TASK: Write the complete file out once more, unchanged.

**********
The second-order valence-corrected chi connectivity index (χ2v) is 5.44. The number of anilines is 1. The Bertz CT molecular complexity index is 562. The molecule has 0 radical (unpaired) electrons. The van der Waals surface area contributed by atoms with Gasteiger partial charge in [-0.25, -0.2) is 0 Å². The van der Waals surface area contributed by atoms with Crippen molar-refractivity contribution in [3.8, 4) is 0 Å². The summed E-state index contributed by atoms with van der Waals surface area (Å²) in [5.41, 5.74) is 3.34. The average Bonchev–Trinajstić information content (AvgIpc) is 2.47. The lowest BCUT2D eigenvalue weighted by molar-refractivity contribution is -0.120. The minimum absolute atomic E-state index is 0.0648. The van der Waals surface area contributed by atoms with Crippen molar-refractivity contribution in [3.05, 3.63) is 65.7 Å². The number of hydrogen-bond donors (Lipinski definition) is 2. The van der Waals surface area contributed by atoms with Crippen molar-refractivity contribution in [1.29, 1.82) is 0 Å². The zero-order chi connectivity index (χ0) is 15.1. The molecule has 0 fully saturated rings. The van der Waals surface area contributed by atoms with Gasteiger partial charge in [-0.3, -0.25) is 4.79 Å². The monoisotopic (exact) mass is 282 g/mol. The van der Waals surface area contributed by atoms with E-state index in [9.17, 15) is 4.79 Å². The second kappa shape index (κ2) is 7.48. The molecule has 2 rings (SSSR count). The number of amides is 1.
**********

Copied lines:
The second-order valence-corrected chi connectivity index (χ2v) is 5.44. The number of anilines is 1. The Bertz CT molecular complexity index is 562. The molecule has 0 radical (unpaired) electrons. The van der Waals surface area contributed by atoms with Gasteiger partial charge in [-0.25, -0.2) is 0 Å². The van der Waals surface area contributed by atoms with Crippen molar-refractivity contribution in [3.8, 4) is 0 Å². The summed E-state index contributed by atoms with van der Waals surface area (Å²) in [5.41, 5.74) is 3.34. The average Bonchev–Trinajstić information content (AvgIpc) is 2.47. The lowest BCUT2D eigenvalue weighted by molar-refractivity contribution is -0.120. The minimum absolute atomic E-state index is 0.0648. The van der Waals surface area contributed by atoms with Crippen molar-refractivity contribution in [3.05, 3.63) is 65.7 Å². The number of hydrogen-bond donors (Lipinski definition) is 2. The van der Waals surface area contributed by atoms with Crippen molar-refractivity contribution in [1.29, 1.82) is 0 Å². The zero-order chi connectivity index (χ0) is 15.1. The molecule has 0 fully saturated rings. The van der Waals surface area contributed by atoms with Gasteiger partial charge in [-0.3, -0.25) is 4.79 Å². The monoisotopic (exact) mass is 282 g/mol. The van der Waals surface area contributed by atoms with E-state index in [9.17, 15) is 4.79 Å². The second kappa shape index (κ2) is 7.48. The molecule has 2 rings (SSSR count). The number of amides is 1.